Illustration by Patrick Yeung.

Teachers didn’t cause the financial crisis the United States is facing. Neither did sanitation workers, postal workers or construction workers.

No, the recession was a firmly upper-class disaster. Made possible by the irresponsible and selfish behavior of big banks, wealthy individuals and the government, the state of our economy has little to do with the actions of the middle class.

Yet in Wisconsin and around the country, the middle class is in danger of having to pay for it. Gov. Scott Walker (R-Wisc.) announced plans last month to get rid of collective bargaining rights for unions, which led to an immediate uproar. Eliminating bargaining rights means that non-law enforcement union workers could easily lose pensions and benefits, and suffer salary cuts, at the hands of the state. The bill would increase taxation and take away representation for millions of union workers in Wisconsin.

But they aren’t letting this happen without a fight. For weeks, union members and allies have been protesting in Wisconsin, Washington and across the nation, rejecting the step backwards that this bill would represent. Before modern unions like the AFL and CIO (now the AFL-CIO) gained real power in the 1930s, public sector workers had few rights when it came to issues like health care and living wages. The situation in the Badger State threatens to erase all the progress that has been made.

Walker and his supporters claim that this decision is purely financial, and that crippling the unions is the only viable way to restore the state’s economic health. But is an economy really healthy when a state has the power to completely cut a teacher’s pension plan?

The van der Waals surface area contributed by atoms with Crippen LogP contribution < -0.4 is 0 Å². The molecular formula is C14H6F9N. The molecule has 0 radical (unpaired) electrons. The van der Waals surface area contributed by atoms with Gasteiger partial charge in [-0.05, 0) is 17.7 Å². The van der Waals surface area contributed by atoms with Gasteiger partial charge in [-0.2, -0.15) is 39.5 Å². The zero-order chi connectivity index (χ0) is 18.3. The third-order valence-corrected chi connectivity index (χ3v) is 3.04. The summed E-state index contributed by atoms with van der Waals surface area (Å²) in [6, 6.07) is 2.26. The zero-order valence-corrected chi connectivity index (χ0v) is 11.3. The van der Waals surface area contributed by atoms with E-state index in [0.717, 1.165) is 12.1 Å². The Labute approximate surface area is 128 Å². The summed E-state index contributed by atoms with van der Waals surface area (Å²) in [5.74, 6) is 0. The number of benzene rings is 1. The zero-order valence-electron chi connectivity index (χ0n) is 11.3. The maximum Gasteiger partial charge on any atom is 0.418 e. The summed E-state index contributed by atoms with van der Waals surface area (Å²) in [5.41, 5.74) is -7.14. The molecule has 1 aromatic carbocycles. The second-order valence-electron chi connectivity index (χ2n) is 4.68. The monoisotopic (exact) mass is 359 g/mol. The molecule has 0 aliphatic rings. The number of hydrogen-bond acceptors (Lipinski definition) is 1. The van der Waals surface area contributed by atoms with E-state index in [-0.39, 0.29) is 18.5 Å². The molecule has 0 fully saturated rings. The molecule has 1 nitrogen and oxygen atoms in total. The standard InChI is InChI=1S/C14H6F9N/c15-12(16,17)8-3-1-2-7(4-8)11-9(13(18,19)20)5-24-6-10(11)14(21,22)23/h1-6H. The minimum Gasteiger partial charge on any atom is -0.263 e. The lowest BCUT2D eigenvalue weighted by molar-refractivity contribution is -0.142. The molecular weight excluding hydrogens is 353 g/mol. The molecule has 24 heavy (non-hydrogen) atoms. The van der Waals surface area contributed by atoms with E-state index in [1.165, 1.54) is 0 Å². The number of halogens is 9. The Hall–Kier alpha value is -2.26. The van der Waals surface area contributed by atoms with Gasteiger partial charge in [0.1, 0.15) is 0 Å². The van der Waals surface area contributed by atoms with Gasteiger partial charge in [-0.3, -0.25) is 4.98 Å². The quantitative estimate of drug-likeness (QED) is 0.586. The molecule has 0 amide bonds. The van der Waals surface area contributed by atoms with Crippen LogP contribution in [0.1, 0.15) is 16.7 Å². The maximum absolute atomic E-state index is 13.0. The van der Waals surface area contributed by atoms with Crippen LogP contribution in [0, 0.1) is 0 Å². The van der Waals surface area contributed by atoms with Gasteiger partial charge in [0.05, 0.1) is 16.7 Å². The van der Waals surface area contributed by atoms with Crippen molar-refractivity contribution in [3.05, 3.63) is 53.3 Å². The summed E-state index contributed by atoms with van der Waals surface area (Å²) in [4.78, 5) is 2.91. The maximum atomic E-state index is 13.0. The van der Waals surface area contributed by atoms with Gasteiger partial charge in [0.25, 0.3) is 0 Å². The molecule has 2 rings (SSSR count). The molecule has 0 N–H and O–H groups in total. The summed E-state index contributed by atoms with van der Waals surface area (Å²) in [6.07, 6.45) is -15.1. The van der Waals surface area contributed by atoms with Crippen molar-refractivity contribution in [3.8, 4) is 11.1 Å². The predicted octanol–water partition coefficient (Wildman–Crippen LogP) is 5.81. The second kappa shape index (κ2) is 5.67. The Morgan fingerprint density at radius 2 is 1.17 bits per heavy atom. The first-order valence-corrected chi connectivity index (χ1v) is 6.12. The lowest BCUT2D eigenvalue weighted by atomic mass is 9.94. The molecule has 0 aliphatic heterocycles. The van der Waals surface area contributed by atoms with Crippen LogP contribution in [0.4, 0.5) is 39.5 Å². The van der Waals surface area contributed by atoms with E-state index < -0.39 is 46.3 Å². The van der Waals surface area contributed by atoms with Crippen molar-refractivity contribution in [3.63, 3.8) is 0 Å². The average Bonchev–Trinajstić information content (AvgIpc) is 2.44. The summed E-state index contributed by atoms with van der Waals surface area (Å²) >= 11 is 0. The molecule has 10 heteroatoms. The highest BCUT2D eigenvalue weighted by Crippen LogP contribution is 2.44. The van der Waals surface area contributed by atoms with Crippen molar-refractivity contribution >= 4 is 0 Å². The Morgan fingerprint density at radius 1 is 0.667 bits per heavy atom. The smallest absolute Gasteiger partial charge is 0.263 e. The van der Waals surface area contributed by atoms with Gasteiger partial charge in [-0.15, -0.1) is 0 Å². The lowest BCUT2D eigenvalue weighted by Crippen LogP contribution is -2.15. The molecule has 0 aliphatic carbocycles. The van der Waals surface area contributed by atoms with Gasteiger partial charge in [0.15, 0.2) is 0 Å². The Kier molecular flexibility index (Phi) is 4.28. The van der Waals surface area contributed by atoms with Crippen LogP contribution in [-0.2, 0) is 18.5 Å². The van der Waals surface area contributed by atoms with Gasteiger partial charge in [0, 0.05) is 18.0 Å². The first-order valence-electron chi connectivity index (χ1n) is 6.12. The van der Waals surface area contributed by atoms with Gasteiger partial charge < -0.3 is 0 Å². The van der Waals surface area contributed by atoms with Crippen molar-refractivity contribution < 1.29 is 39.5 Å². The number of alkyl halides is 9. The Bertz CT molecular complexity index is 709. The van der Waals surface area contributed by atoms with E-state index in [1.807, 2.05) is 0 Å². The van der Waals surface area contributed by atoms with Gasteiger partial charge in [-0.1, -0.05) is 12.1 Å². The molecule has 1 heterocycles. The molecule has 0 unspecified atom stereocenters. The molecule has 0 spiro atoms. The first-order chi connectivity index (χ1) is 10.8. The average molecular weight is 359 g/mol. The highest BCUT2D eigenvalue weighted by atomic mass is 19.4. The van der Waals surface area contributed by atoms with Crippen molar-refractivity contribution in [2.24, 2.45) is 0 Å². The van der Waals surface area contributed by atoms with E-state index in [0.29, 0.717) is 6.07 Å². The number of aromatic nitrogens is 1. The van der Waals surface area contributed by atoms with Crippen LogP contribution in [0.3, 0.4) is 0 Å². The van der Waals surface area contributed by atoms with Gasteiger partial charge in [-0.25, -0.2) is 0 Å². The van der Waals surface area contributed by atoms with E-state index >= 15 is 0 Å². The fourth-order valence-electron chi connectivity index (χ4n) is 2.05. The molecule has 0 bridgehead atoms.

In the March 2 article “Teachers Wonder, Why the Scorn?” The New York Times interviewed Erin Parker, a teacher who lives in Madison and will soon move in with her parents in Colorado because she cannot afford to live in Wisconsin after salary cuts. It doesn’t matter how much money a state government saves when children don’t have enough qualified teachers like Parker.

Furthermore, one of the reasons unions exist is job security. If the state can lay off whomever they choose, then even more people join the ranks of the unemployed, meaning more will be paid in unemployment benefits, and it will be harder for anyone to get a job.

And if the move really were all about saving money, there are other ways to go about this. Walker has refused to even entertain the idea of compromising with labor leaders by implementing pay cuts for state workers, who already enjoy higher salaries than most union laborers. That’s not democracy at work — it’s a sign of the growing power of the American plutocracy.

Although Wisconsin is the biggest example of danger to unions, the problem isn’t confined to those state lines. There is currently legislation in Ohio, Tennessee, Michigan and Illinois that would reduce union rights.

Although conservatives often cite unions as a corrupting factor in Washington D.C., in reality it’s lobbyists who have much more power. The lifeblood of Washington, corporate lobbyists represent a precious, rich few, complicating legislation to the point of virtual illegibility. All that complication adds up to millions and billions of dollars for the powerful minority and only more headaches for the working class.

If we as students hope to have a fighting chance to make a difference for the better once we graduate, we should support the protestors in Wisconsin. If we want our younger siblings and children to receive a proper K–12 education, we should support the efforts in Wisconsin. If we reject the idea that those who pulverized the economy should be able to reflect the consequences onto the middle class, we should support the efforts in Wisconsin.

It isn’t only about unions. It’s about the triumph of democracy over plutocracy.